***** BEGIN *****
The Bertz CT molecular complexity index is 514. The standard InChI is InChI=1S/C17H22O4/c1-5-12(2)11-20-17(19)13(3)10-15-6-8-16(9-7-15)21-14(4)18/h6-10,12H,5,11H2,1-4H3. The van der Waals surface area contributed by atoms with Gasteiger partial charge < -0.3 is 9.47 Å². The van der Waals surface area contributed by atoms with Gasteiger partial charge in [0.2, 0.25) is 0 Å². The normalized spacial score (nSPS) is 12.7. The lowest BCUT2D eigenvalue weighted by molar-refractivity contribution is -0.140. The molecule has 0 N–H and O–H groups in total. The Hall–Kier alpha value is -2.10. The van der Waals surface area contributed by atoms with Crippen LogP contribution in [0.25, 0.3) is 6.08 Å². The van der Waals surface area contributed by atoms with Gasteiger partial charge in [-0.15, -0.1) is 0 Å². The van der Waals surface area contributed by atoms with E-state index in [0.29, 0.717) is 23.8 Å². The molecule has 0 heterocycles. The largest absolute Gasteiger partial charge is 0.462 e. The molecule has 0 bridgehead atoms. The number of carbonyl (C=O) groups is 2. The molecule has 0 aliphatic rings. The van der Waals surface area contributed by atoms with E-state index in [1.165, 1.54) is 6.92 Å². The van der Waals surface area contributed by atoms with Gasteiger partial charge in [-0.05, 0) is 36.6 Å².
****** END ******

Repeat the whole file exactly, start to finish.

The Bertz CT molecular complexity index is 514. The standard InChI is InChI=1S/C17H22O4/c1-5-12(2)11-20-17(19)13(3)10-15-6-8-16(9-7-15)21-14(4)18/h6-10,12H,5,11H2,1-4H3. The van der Waals surface area contributed by atoms with Gasteiger partial charge < -0.3 is 9.47 Å². The van der Waals surface area contributed by atoms with Gasteiger partial charge in [0.2, 0.25) is 0 Å². The normalized spacial score (nSPS) is 12.7. The lowest BCUT2D eigenvalue weighted by molar-refractivity contribution is -0.140. The molecule has 0 N–H and O–H groups in total. The Hall–Kier alpha value is -2.10. The van der Waals surface area contributed by atoms with Crippen LogP contribution in [0.25, 0.3) is 6.08 Å². The van der Waals surface area contributed by atoms with Gasteiger partial charge in [-0.15, -0.1) is 0 Å². The van der Waals surface area contributed by atoms with E-state index in [0.29, 0.717) is 23.8 Å². The molecule has 0 heterocycles. The largest absolute Gasteiger partial charge is 0.462 e. The molecule has 0 bridgehead atoms. The number of carbonyl (C=O) groups is 2. The molecule has 0 aliphatic rings. The van der Waals surface area contributed by atoms with E-state index in [1.165, 1.54) is 6.92 Å². The van der Waals surface area contributed by atoms with Gasteiger partial charge in [-0.05, 0) is 36.6 Å².